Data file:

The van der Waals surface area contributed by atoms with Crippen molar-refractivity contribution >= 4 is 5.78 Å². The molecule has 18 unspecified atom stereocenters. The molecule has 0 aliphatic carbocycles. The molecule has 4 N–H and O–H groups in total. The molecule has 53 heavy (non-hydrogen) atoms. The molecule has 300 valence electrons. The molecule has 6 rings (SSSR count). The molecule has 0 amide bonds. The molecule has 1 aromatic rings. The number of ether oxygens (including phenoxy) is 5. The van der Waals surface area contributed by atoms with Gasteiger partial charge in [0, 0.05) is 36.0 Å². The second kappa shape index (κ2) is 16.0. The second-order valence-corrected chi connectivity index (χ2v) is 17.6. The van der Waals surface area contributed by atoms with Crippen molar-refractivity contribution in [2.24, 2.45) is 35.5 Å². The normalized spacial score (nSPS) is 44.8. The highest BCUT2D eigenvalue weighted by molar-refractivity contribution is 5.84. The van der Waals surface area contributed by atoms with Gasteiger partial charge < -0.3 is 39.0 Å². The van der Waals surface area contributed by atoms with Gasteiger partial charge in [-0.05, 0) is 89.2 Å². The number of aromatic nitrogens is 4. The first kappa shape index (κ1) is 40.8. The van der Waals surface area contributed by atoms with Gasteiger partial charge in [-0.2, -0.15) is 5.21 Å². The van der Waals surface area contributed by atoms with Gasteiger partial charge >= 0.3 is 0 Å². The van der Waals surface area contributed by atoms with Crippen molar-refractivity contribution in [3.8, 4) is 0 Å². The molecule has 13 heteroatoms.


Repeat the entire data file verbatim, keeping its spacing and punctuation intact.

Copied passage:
The van der Waals surface area contributed by atoms with Crippen molar-refractivity contribution >= 4 is 5.78 Å². The molecule has 18 unspecified atom stereocenters. The molecule has 0 aliphatic carbocycles. The molecule has 4 N–H and O–H groups in total. The molecule has 53 heavy (non-hydrogen) atoms. The molecule has 300 valence electrons. The molecule has 6 rings (SSSR count). The molecule has 0 amide bonds. The molecule has 1 aromatic rings. The number of ether oxygens (including phenoxy) is 5. The van der Waals surface area contributed by atoms with Gasteiger partial charge in [0, 0.05) is 36.0 Å². The second kappa shape index (κ2) is 16.0. The second-order valence-corrected chi connectivity index (χ2v) is 17.6. The van der Waals surface area contributed by atoms with Crippen molar-refractivity contribution in [2.24, 2.45) is 35.5 Å². The normalized spacial score (nSPS) is 44.8. The highest BCUT2D eigenvalue weighted by molar-refractivity contribution is 5.84. The van der Waals surface area contributed by atoms with Gasteiger partial charge < -0.3 is 39.0 Å². The van der Waals surface area contributed by atoms with Gasteiger partial charge in [-0.05, 0) is 89.2 Å². The number of aromatic nitrogens is 4. The first kappa shape index (κ1) is 40.8. The van der Waals surface area contributed by atoms with Gasteiger partial charge in [-0.2, -0.15) is 5.21 Å². The van der Waals surface area contributed by atoms with Gasteiger partial charge >= 0.3 is 0 Å². The van der Waals surface area contributed by atoms with Crippen molar-refractivity contribution in [3.8, 4) is 0 Å². The molecule has 13 heteroatoms.